Kendyle: What are some other challenges you've faced throughout the transition of bringing Ben home?
Rachel: Mostly just the regular adjustments to adding a child period. He is more babyish than his 3 year old brother; they are six months apart so I had to adjust to caring for a baby again. But with 5 kids born in 6 years, having a baby is pretty much the norm. He is really heavy (39lbs of dead weight, haha) and wants to be held a good bit so I see a chiropractor entering the scene very soon. He needs me more than a typical three year old and I know it's just because of all the transition and leaving those he loved and loved him at his foster home. I try to give him the extra comfort he needs as best I am able but he still has "sad" days where I think he misses his old foster family.
Kendyle: How have your other children adapted?
Rachel: Extremely well. Ben is pretty adored and treated like a super star most of the time. Charlie, the 3 year old, has struggled with some jealousy issues but overall has been a real champ and an awesome big/twin brother.
Kendyle: What are your favorite things to do with Ben?
Rachel: I love playing outside with him, he is always up for an adventure like his mama. He loves swinging, the trampoline and riding his bike and push car.
Kendyle: What are some other favorites of his (food, toys, etc)?
Rachel: The boy loves food! I am afraid he used to eat healthier but he has fallen in love with french fries and ketchup... but he still loves rice and noodles. His favorite thing to play is wrestling and games with balls. His favorite book is "Blue Hat, Green Hat" by Sandra Boykin – he laughs hysterically!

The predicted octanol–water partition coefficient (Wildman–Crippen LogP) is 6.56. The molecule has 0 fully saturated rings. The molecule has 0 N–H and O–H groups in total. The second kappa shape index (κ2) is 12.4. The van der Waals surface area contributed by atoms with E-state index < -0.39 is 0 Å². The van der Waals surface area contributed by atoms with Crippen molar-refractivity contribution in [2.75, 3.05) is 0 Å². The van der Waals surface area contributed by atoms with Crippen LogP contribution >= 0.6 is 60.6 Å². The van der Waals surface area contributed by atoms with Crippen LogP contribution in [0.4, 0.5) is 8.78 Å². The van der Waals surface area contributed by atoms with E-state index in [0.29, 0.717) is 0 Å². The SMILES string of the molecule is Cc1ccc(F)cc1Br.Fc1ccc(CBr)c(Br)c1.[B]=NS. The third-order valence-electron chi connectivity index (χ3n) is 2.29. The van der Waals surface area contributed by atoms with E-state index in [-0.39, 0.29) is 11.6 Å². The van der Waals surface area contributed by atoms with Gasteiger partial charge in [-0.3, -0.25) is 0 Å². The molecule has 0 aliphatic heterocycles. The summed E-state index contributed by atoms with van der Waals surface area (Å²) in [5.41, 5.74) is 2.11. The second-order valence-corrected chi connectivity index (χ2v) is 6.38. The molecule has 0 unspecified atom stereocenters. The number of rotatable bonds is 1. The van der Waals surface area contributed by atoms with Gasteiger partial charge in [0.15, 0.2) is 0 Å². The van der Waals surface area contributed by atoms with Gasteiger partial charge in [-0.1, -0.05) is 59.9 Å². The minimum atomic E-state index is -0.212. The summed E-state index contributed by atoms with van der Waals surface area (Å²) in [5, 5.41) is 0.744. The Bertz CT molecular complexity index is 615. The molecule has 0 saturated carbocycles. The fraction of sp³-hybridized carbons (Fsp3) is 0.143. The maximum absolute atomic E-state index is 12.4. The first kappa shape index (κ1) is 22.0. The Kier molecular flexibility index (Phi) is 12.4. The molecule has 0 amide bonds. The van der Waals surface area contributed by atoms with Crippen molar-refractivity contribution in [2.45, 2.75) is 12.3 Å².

Kendyle: What are you most excited about for Ben's first Christmas at home?
Rachel: I am just so happy to have us all together this year! There was a hole last year and now it is filled! I also can't wait watch him open presents! He tore into them for his birthday! He knew exactly what to do.
Kendyle: What would you want people to know about adopting a child with Down Syndrome?
Rachel: I can't compare it to adopting a typical developing child but my husband and I have commented often that we do not think about him as having Down Syndrome very often, he is simply our son. We took it slow getting started with doctors appointments and therapies because we knew we all just needed time to adjust. So, the "extras" associated with a special needs child haven't been a huge deal yet. If God is leading you to a child with Down Syndrome don't be afraid, yes there will be differences and long-term care needed but mostly he or she will feel like your baby and bring you incredible joy!
A few days before visiting the Baxter home, Whitney, Nick and I received a photo from Rachel of a comment on one of her Instagram photos. A family messaged them to say that following their adoption story, led them to start the adoption process of a child with Down Syndrome!
This is why we do what we do... we tell stories to give others an example of what it looks like to care for orphans, whether that be adoption, fostering, moving over seas, education sponsorships or one of the many other ways to get involved.
"Our family is a mess, we didn't have all the resources to do this adoption but we did have the faith. Faith that God would provide in all the ways we are insufficient and He has proven faithful over and over! Hearing that another 'messy family' is stepping out in faith to adopt special needs is such an encouragement!"
To see the Baxter's Adoption video, click here!